If your CTR is not quite what you want it to be, you may need to improve some key components of your email marketing campaigns. Apart from your subject lines, your content may not be a fan favorite.
This is where it would make sense to use segmentation again. Make sure you study your demographics and psychographics correctly:
You can also use triggered email marketing campaigns, as mentioned above. A triggered campaign stems from a specific user action on your website or blog. So, when a user makes something distinctive, like adding a product to their cart, make sure to use a cart abandonment email series.
As you can see, you can't go wrong with a triggered email campaign.
So, make sure your content is segmented, personalized, and relevant to your audience.
You could also use some cool design tips to lead users to the CTA, like the inverted pyramid:
But whatever you do, don't forget to create content that matches your email subject line. It will need to be full of actionable verbs and elements that break down the text and make it fun to read.
Your email unsubscribe rates
Another crucial KPI to keep on the lower rate. But no matter how well you manage your data or how targeted some campaigns could be, this email KPI will always exist, and you should take it into account every time.
And this is your email unsubscribe rate.
I'm sure that by now, all of us are familiar with the meaning of email fatigue:
Email fatigue can lead users to engage with your email less and less. This could lead them to unsubscribe eventually.
Your email unsubscribe rate is a KPI that refers to the percentage of subscribers who opt out of receiving your emails. Some users are no longer interested in your marketing message or your product, and sometimes, there is nothing you did wrong.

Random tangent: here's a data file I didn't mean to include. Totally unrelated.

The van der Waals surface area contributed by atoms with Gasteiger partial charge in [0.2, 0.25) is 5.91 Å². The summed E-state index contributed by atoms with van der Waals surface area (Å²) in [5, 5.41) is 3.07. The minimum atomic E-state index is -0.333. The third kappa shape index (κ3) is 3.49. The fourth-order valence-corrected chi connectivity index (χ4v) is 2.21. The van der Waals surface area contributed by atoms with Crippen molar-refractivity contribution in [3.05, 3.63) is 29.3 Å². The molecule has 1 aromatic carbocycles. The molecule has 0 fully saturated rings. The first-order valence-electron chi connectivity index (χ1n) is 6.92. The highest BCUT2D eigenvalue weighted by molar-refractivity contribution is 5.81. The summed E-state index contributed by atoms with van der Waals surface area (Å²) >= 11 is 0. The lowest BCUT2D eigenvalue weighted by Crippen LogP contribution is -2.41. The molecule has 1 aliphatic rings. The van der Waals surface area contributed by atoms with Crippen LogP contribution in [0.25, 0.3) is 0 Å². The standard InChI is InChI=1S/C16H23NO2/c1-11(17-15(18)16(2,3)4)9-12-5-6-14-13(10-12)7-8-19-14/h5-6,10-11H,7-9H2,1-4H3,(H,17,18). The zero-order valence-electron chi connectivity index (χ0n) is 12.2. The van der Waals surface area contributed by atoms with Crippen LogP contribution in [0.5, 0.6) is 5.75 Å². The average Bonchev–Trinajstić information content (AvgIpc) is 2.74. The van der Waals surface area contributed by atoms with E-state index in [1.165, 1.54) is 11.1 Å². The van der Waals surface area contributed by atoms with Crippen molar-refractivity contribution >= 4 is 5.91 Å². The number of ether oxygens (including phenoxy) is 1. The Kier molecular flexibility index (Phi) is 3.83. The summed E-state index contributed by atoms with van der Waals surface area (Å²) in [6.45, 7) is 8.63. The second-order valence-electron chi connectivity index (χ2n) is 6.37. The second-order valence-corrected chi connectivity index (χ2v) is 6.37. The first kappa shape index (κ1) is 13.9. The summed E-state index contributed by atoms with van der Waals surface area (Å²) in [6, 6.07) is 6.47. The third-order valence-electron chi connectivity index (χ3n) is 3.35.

However, in most cases, this email metric shows that you didn't get the consent you had to get when you created your email list. Or your email list needs to be pruned before you go forward with another email marketing campaign.
A high unsubscribe rate can result in low conversion - not to mention the numerous violations of GDPR that a high unsubscribe rate could imply as a KPI.
Super Pro Tip: Never try to mend this by making the unsubscribe button hard to find. This is a surefire way to earn a spam complaint - aka the act of a user marking your email as spam.
Of course, there is the possibility of your unsubscribe rate being low. That's perfect news, as it indicates that your content resonates with your subscribers and can lead to increased engagement and customer loyalty.
This could result in increased sales, repeat customers, and positive reviews.
Tracking your email unsubscribe rate over time can help you identify trends and make data-driven decisions to optimize your email marketing strategy.
Your email conversion rate
This is probably your most crucial email KPI and the one all email marketers want to see thrive. But let's define it first and understand its function.
Your email conversion rate is the real measure of your email campaign's success. It's the percentage of users that take the action pinpointed on your campaign, be it a purchase from an abandoned cart or just a newsletter, to drive more traffic to your website.
Your email conversion rate is a crucial email marketing KPI because it directly correlates to your revenue. In other words, your email subject line could be the best, and you could be following the insights from your analytics tools religiously but still not get any results in terms of revenue.
And with the competition in every industry increasing by the minute, getting some real value from your emails should be the top priority.
Your email conversion rate can show you the type of content that resonates with your audience. It can also help you see where there might be some friction or why your marketing message could be a little weaker.
All those pieces of information will help you adjust your email marketing strategy and understand how your email KPIs interact with one another. For example, a low conversion rate could pinpoint a bad CTA or an email design that may be hard to scan in a rush.